Ban kirpan from Parliament: Bloc
Bloc Québécois call to ban Sikh dagger called 'fear-mongering' by Liberal MP
An emotionally charged debate over multiculturalism that has raged in Quebec in recent years has landed on the national stage and it centres on a ceremonial dagger worn by Sikhs.
The discussion is being spurred by the Bloc Québécois, which promised Wednesday to take up the issue with the House of Commons' all-party decision-making body.
That announcement came one day after a headline-grabbing move by security guards at the Quebec legislature to deny entry to four Sikhs because some were carrying kirpans.
That incident became a flashpoint in the province's so-called "reasonable accommodation" debate, an ongoing discussion about where to draw the line on minority rights.
That issue has already been the topic, in Quebec, of impassioned public hearings that led to the government tabling legislation in the form of Bill 94.
The provincial bill would deny government services to Muslim women wearing face-coverings, but the Parti Québécois opposition wants it to go further and regulate kirpans.
Some commentators in English Canada expressed bafflement over this week's incident at the Quebec legislature. But commentary in the province has been almost universally positive, with some flashes of annoyance at the complaints from English Canada.
The Bloc Québécois wasted no time taking up the issue. The party released a statement applauding the previous day's move and announcing it would push the matter in Ottawa.
"It was a well-founded decision [in Quebec] and it is perhaps time that Parliament adopt similar rules," the Bloc's whip, Claude DeBellefeuille, said in a statement.
"It's not a debate about religious symbols or a social debate above and beyond that," she later told The Canadian Press. "It is really a security question and we have to look again at our practices."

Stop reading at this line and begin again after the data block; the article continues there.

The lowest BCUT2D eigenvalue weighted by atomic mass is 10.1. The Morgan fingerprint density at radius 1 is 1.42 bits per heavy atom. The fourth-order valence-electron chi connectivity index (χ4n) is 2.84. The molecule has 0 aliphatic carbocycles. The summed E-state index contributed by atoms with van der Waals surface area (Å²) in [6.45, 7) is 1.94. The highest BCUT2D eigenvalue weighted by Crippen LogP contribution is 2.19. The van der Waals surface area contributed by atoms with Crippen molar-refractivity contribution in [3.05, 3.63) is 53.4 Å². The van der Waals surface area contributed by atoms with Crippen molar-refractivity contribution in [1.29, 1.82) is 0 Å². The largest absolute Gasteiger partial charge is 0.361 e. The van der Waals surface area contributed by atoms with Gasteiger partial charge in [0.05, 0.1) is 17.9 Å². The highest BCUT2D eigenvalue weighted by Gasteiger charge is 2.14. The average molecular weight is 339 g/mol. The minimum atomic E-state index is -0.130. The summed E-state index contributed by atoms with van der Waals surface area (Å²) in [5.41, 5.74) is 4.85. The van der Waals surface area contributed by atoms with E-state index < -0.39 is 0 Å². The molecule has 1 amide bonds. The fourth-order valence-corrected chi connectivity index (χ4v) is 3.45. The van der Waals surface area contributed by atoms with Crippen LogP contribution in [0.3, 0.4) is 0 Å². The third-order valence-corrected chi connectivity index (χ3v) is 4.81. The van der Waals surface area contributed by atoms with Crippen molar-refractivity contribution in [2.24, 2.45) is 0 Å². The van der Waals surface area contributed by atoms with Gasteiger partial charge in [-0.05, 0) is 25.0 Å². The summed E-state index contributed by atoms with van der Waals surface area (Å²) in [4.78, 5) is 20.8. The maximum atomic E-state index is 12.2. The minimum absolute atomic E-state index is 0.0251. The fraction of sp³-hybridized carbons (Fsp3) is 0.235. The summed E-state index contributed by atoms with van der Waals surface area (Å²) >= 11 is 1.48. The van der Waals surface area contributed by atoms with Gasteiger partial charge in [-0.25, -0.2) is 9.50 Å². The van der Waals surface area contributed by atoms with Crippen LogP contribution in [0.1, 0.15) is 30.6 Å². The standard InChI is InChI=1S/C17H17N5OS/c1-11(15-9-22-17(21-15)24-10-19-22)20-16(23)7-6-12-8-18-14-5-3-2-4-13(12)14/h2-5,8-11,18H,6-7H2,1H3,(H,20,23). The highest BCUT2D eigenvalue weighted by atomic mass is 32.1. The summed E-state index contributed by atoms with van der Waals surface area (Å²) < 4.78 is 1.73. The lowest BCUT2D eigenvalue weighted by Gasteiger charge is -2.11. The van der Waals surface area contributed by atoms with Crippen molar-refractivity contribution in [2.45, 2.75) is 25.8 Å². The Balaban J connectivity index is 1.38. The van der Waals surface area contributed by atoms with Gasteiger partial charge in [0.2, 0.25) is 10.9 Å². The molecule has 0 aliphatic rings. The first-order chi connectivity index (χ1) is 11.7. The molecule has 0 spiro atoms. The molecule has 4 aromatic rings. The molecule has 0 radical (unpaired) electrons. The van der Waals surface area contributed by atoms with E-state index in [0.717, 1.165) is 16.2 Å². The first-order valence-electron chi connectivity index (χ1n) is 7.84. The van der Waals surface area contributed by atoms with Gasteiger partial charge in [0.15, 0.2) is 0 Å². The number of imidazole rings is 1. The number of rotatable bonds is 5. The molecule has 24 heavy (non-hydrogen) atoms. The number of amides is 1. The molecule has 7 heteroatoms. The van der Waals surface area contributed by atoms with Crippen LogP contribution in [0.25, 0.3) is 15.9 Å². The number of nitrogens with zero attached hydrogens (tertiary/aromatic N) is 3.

The issue hits close to home for one Liberal MP who wears the kirpan in the Commons. Mississauga-Brampton South MP Navdeep Bains accused the Bloc of seeking to make cheap political gains from the controversy.
"There is no real reason to bring this issue up now. I've been wearing a kirpan since 2004 and they have never raised this as a cause of concern."
The reaction from other federal parties, however, was more muted. The Conservative government and the NDP refused to take a public position in the dispute.
"Specific questions on the security of the House of Commons should be directed to the sergeant-at-arms," said Alykhan Velshi, spokesman for Multiculturalism Minister Jason Kenney.
In an almost identical statement, the NDP said it has full confidence in the House's sergeant-at-arms and security staff.
Aside from Bains, there are at least two other practising Sikhs in the Commons, though it's not clear whether the others wear the ceremonial kirpans.
As federal politicians cautiously sought to position themselves on the emerging debate, commentary was exercised in the media and in cyberspace Wednesday.
An editorial in one national newspaper accused the legislature of "failing to live up to its obligation" to promote the widest possible participation in the democratic process. But the comments from readers were widely supportive of the legislature's decision, with many heartily applauding the Bloc.
Meanwhile, Quebec's chattering class circled the wagons.
One of the most popular bloggers in the province, La Presse's Patrick Lagace, accused the critics of unfairly tarring Quebecers as "bigots," "closed to other cultures," and "slightly backwards."
This flare-up over the kirpan rehashes an issue that many thought settled in a 2006 Supreme Court decision.
The court ruled unanimously that a total ban of the kirpan in a Quebec school violated the Canadian Charter of Rights and Freedoms because it infringed on religious freedoms.
However, in that same 2006 decision, the court allowed school boards to impose some restrictions in the name of public safety.